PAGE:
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Re: [PATCH] mips: fix start of free memory when using initrd

To: David Daney <ddaney@caviumnetworks.com>
Subject: Re: [PATCH] mips: fix start of free memory when using initrd
From: Greg Ungerer <gerg@snapgear.com>
Date: Fri, 10 Sep 2010 16:10:34 +1000
Cc: linux-mips@linux-mips.org
In-reply-to: <4C891863.1080602@caviumnetworks.com>
References: <201009080550.o885ohjD014188@goober.internal.moreton.com.au> <4C891863.1080602@caviumnetworks.com>
Sender: linux-mips-bounce@linux-mips.org
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Hi David,

David Daney wrote:
On 09/07/2010 10:50 PM, Greg Ungerer wrote:
I have a typical Cavium/Octeon (5010) based system, that I sometimes
use a kernel and traditional initrd setup on. In a typical layout the
kernel is loaded into low physical RAM (via boot loader) and the initrd
is loaded somewhere above it. Everything runs fine, but the region
occupied by the initrd is effectively lost from usable RAM.

For example, with these boot args "rd_start=0x84000000 rd_size=0x00206000"
where the initrd is loaded at 64MB (and is just over 2MB in size) I end
up with:

Memory: 59620k/127152k available (2193k kernel code, 67532k reserved, 563k data, 192k init, 0k highmem)

Ouch!  A lot of RAM not usable.

It looks to me that the logic of setting the bootmem is not quite right
for the initrd case. If I patch arch/mips/kernel/setup.c with the patch
below I get all that memory back, and everything seems to work:

Memory: 121044k/127152k available (2193k kernel code, 6108k reserved, 563k data, 192k init, 0k highmem)

The patch just sets the bootmem map to always be the end of the kernel.
Then the bootmem reserve initrd logic does its work as expected.
(A little more cleaning up could be done I guess, but I want to know
the approach is correct first :-)

Am I mis-understanding how this is supposed to work?
Other architectures seem to set the bootmem to the end of the kernel.
Sparc has some extra checks to make sure that the bootmem setup data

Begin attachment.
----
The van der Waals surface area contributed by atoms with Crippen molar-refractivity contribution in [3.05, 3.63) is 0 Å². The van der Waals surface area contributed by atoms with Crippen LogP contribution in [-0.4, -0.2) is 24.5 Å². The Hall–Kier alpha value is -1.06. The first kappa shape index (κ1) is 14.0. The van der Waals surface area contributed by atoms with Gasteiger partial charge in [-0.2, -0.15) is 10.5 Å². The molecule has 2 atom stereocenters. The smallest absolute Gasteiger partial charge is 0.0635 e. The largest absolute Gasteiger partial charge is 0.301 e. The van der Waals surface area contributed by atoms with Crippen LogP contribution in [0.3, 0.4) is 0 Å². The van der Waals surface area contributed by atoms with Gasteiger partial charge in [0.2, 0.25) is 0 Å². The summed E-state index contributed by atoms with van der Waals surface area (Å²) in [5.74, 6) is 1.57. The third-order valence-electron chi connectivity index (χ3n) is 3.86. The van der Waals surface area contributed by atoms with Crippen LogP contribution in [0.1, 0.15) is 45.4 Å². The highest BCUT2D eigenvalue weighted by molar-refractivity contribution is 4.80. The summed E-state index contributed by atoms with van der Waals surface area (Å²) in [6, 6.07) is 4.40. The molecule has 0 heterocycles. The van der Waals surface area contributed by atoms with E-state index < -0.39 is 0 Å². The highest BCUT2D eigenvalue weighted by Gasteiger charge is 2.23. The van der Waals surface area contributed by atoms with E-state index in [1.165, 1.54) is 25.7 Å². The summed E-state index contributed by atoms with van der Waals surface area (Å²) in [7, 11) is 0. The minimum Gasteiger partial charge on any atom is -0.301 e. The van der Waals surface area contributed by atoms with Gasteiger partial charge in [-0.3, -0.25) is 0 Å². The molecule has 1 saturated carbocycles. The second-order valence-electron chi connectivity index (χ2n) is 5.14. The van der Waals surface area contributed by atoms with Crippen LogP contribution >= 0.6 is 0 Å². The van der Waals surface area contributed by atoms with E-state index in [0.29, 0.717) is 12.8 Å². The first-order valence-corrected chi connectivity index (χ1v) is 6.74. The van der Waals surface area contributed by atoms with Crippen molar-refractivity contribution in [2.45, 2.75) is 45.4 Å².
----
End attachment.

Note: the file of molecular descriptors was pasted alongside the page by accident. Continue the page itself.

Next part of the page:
doesn't overwrite the initrd, but otherwise is similar.

Regards
Greg



mips: fix start of free memory when using initrd

Currently when using an initrd on a MIPS system the start of the bootmem
region of memory is set to the larger of the end of the kernel bss region
(_end) or the end of the initrd. In a typical memory layout where the
initrd is at some address above the kernel image this means that the
start of the bootmem region will be the end of the initrd. But when
we are done processing/loading the initrd we have no way to reclaim the
memory region it occupied, and we lose a large chunk of now otherwise
empty RAM from our final running system.

The bootmem code is designed to allow this initrd to be reserved (and
the code in finalize_initrd() currently does this). When the initrd is
finally processed/loaded its reserved memory is freed.

Fix the setting of the start of the bootmem map to be the end of the
kernel.

Signed-off-by: Greg Ungerer<gerg@uclinux.org>
---
  arch/mips/kernel/setup.c |   11 ++++++-----
  1 files changed, 6 insertions(+), 5 deletions(-)

diff --git a/arch/mips/kernel/setup.c b/arch/mips/kernel/setup.c
index 85aef3f..df8ed83 100644
--- a/arch/mips/kernel/setup.c
+++ b/arch/mips/kernel/setup.c
@@ -259,12 +259,13 @@ static void __init bootmem_init(void)
      int i;

      /*
-     * Init any data related to initrd. It's a nop if INITRD is
-     * not selected. Once that done we can determine the low bound
-     * of usable memory.
+     * Sanity check any INITRD first. We don't take it into account
+     * for bootmem setup initially, rely on the end-of-kernel-code
+     * as our memory range starting point. Once bootmem is inited we
+     * will reserve the area used for the initrd.
       */
-    reserved_end = max(init_initrd(),
-               (unsigned long) PFN_UP(__pa_symbol(&_end)));
+    init_initrd();
+    reserved_end = (unsigned long) PFN_UP(__pa_symbol(&_end));

      /*
       * max_low_pfn is not a number of pages. The number of pages



We have the attached patch (plus a few more hacks), I don't think it is universally safe to change the calculation of reserved_end. Although the patch has some code formatting problems you might consider using it as a starting point.

I don't use the Cavium u-boot boot loader on this. (And don't use any
of the named blocks, or other data struct passing from the boot loader
to the kernel). So the patch is not really useful for me.

But I am interested, why do you think it is not safe to change
reserved_end?

There is the possible overlap of the kernels bootmem setup data
that is not checked (which sparc does for example). But otherwise
what problems do you see here?

Regards
Greg



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Greg Ungerer  --  Principal Engineer        EMAIL:     gerg@snapgear.com
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